This blog initially served as an extension of my teaching efforts in Interactive Media and the IML. The online culture of IMD was incredibly vibrant then, and I still remember the trepidation with which I committed individual posts to my personal blog space. Scott Fisher’s community blog architecture allowed posts to appear both on an individual’s page as well as on the central blog for the division, creating an extraordinarily dynamic sense of shared discourse and communal dialogue. Remarkably, this also served as the division’s only public web presence, providing a real-time glimpse of the research, projects and interests of students and faculty that was visible in its raw state to funders and prospective students alike. I used to close my eyes before hitting the “Publish” button, knowing my words and images would appear not only on the web but also on the 16-screen, 270 degree surround projection space of the Zemeckis Media Lab, where most graduate courses and division meetings took place. Both the community blog and Fisher’s experimental research-pedagogy space are no more. Of course the division still has a website and lots of projectors (and even more game consoles!), but the ZML, which was dismantled when the division moved to its new home on the main USC campus, continues to symbolize for me a particular moment in my intellectual and professional life as well as the life of the division. There is still occasional talk of resurrecting the ZML in our new building, of convincing some industry benefactor to fund the hanging of dozens of projectors or gigantic plasma screens around the room, but I remain ambivalent about this prospect. Some things are best consigned to the safety of memory when their moment has passed.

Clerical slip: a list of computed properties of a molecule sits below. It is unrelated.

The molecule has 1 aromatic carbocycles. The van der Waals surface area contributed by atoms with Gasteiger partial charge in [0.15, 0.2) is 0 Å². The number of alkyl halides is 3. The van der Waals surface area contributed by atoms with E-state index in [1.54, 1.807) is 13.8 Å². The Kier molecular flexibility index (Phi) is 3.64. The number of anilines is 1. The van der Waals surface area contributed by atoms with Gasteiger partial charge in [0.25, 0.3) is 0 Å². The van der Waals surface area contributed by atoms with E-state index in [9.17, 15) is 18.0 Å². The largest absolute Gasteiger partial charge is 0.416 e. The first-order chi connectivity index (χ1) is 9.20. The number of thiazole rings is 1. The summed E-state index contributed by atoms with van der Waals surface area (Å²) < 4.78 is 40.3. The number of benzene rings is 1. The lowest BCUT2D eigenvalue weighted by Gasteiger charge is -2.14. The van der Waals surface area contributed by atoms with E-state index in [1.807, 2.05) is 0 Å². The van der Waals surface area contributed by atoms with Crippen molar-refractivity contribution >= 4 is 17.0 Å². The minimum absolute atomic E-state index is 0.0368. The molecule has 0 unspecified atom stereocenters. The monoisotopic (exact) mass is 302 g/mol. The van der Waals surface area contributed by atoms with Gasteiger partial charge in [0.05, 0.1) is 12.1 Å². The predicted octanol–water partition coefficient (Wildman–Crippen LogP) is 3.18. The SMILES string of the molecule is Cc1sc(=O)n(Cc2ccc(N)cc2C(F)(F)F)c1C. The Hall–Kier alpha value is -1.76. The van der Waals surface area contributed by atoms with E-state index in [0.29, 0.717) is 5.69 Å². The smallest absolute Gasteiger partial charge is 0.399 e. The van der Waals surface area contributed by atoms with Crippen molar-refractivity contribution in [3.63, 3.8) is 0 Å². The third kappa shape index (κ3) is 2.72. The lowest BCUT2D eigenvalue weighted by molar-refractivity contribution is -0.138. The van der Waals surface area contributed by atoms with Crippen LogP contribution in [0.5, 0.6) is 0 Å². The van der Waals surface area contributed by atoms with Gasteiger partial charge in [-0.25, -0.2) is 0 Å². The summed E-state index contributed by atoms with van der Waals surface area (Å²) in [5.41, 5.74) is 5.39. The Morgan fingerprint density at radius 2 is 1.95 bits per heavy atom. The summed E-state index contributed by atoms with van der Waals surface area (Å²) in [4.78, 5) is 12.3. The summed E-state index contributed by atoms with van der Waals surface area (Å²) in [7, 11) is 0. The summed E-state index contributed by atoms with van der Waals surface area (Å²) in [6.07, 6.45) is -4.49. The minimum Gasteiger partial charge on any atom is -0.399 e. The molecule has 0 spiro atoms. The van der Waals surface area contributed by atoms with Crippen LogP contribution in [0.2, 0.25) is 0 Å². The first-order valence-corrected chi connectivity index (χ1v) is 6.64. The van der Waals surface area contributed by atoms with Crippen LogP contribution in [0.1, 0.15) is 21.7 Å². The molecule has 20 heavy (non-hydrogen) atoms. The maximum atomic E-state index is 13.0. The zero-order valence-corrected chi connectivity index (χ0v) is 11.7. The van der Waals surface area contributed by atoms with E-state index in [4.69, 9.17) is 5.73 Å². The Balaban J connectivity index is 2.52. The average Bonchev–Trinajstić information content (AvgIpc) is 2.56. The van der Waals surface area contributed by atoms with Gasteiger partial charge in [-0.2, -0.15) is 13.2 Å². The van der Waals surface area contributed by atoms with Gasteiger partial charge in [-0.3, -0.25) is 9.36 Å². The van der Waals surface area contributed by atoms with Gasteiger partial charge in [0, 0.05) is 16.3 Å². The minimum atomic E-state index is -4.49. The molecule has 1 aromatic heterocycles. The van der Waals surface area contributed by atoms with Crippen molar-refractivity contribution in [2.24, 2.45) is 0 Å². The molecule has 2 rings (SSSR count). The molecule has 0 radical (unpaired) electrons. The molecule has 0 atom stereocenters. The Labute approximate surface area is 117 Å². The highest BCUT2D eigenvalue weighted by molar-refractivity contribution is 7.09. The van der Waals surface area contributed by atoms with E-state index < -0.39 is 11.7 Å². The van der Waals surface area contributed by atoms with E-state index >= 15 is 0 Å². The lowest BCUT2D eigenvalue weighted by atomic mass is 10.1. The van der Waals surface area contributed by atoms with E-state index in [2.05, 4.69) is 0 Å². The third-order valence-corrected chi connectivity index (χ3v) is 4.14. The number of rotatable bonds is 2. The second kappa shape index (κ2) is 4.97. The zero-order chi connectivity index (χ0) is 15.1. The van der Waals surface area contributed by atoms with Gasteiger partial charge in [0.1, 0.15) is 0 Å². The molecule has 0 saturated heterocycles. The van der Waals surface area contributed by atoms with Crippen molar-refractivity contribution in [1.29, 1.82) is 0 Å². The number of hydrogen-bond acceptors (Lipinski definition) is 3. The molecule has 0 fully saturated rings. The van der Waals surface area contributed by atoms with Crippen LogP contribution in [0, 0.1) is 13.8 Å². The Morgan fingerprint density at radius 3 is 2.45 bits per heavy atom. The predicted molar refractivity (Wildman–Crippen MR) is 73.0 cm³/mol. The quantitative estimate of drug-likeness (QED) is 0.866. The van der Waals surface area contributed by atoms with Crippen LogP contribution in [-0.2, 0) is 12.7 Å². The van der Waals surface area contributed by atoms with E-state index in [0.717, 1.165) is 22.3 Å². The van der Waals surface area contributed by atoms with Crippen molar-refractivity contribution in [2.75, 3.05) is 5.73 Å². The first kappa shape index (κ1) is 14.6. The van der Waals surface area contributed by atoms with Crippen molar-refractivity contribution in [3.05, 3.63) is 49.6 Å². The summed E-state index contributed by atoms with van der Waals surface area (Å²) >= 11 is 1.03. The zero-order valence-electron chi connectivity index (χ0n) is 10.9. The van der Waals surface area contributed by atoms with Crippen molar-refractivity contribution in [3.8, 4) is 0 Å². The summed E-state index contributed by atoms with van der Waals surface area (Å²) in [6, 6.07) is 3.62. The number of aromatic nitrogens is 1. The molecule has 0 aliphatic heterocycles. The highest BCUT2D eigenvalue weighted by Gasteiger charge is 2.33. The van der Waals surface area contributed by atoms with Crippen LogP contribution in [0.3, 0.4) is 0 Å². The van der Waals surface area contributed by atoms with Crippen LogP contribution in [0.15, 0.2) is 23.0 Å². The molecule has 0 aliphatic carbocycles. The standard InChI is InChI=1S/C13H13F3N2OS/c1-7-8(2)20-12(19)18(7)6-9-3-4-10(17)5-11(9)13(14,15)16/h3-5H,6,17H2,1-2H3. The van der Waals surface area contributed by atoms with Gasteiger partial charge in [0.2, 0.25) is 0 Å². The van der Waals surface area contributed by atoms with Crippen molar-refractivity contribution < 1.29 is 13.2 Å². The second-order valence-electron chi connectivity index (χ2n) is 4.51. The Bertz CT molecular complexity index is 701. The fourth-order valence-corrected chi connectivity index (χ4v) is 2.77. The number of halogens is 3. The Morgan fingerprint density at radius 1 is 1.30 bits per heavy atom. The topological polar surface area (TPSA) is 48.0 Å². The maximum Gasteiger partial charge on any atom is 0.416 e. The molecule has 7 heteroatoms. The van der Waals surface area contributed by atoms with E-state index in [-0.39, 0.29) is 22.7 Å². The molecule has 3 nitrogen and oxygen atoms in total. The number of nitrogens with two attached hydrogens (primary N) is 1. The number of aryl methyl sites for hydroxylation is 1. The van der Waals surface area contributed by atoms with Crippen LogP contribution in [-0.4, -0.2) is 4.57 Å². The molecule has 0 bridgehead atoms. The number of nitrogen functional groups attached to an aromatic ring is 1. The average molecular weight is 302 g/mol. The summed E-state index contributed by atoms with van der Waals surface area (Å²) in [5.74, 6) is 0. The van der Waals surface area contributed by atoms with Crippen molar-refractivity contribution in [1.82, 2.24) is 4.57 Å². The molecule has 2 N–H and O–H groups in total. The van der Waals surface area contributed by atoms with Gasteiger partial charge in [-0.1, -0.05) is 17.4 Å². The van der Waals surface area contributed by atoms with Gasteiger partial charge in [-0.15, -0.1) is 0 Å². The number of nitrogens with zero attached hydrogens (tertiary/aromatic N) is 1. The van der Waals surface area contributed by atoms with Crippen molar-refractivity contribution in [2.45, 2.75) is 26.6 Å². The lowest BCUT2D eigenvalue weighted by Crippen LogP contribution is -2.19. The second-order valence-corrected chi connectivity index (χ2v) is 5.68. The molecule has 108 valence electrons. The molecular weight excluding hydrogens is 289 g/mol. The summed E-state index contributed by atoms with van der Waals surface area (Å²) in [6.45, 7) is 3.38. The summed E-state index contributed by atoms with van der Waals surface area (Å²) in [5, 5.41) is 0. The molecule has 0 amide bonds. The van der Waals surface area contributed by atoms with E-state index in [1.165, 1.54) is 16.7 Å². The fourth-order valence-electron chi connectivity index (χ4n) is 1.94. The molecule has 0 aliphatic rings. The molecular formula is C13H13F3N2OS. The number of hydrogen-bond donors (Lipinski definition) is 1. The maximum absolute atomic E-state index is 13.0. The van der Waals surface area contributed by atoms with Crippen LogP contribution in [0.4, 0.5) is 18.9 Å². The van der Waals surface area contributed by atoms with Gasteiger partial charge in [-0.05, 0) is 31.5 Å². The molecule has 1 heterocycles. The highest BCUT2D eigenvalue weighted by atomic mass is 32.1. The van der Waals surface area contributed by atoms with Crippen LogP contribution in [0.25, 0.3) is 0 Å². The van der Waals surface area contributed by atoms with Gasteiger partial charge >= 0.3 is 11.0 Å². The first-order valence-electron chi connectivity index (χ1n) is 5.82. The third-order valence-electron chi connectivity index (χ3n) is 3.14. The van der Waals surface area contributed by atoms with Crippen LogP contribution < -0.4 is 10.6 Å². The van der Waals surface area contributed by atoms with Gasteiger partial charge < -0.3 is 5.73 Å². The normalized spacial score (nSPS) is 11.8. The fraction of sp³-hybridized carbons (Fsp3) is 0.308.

This blog’s domain, “technohistory,” is also tied to my nearly decade-long book and media project, Technologies of History. I remain quite proud of this project and its interconnections with the numerous projects – some that have been allowed to fade; others that are more vibrant than ever – documented here. But this, too, has been replaced by my current project Technologies of Cinema and, along with it, a new – albeit derivative – domain, “technocinema.” Whereas Technohistory evolved into an essentially promotional and presentational space, Technocinema was conceived as a public extension of my research in three modes: text scholarship, video essays and interactive archives. For this project, I now have the extreme good fortune of a year-long fellowship from the American Council of Learned Societies, which is allowing me to pursue these three strands without much interruption. I had initially thought of maintaining Technohistory as a more personal space for reflection, as well as the professional archive it has become (though I confess to having lost the will to continually repair the broken image links that plague earlier posts). But all things considered, it’s time, I think, instead, to declare a new beginning. In the words of Sartre’s Garcin, “Well well, let’s get on with it…”No Comments